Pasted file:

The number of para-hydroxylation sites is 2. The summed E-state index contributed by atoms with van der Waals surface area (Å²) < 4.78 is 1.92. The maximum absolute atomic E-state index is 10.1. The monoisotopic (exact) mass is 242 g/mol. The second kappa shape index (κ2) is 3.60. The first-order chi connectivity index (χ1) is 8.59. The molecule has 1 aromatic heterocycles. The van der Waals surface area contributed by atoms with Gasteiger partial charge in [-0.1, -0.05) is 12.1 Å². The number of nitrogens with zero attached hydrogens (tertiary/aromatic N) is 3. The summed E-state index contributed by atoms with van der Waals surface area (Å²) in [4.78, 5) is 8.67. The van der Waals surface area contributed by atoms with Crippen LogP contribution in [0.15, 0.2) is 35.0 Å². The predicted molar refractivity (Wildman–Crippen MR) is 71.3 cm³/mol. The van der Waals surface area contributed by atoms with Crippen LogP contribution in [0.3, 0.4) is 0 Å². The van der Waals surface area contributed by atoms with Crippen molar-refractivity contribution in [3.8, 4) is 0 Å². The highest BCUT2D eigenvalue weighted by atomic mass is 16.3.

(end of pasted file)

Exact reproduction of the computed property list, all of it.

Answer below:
The number of para-hydroxylation sites is 2. The summed E-state index contributed by atoms with van der Waals surface area (Å²) < 4.78 is 1.92. The maximum absolute atomic E-state index is 10.1. The monoisotopic (exact) mass is 242 g/mol. The second kappa shape index (κ2) is 3.60. The first-order chi connectivity index (χ1) is 8.59. The molecule has 1 aromatic heterocycles. The van der Waals surface area contributed by atoms with Gasteiger partial charge in [-0.1, -0.05) is 12.1 Å². The number of nitrogens with zero attached hydrogens (tertiary/aromatic N) is 3. The summed E-state index contributed by atoms with van der Waals surface area (Å²) in [4.78, 5) is 8.67. The van der Waals surface area contributed by atoms with Crippen LogP contribution in [0.15, 0.2) is 35.0 Å². The predicted molar refractivity (Wildman–Crippen MR) is 71.3 cm³/mol. The van der Waals surface area contributed by atoms with Crippen LogP contribution in [0.3, 0.4) is 0 Å². The van der Waals surface area contributed by atoms with Crippen molar-refractivity contribution in [3.8, 4) is 0 Å². The highest BCUT2D eigenvalue weighted by atomic mass is 16.3.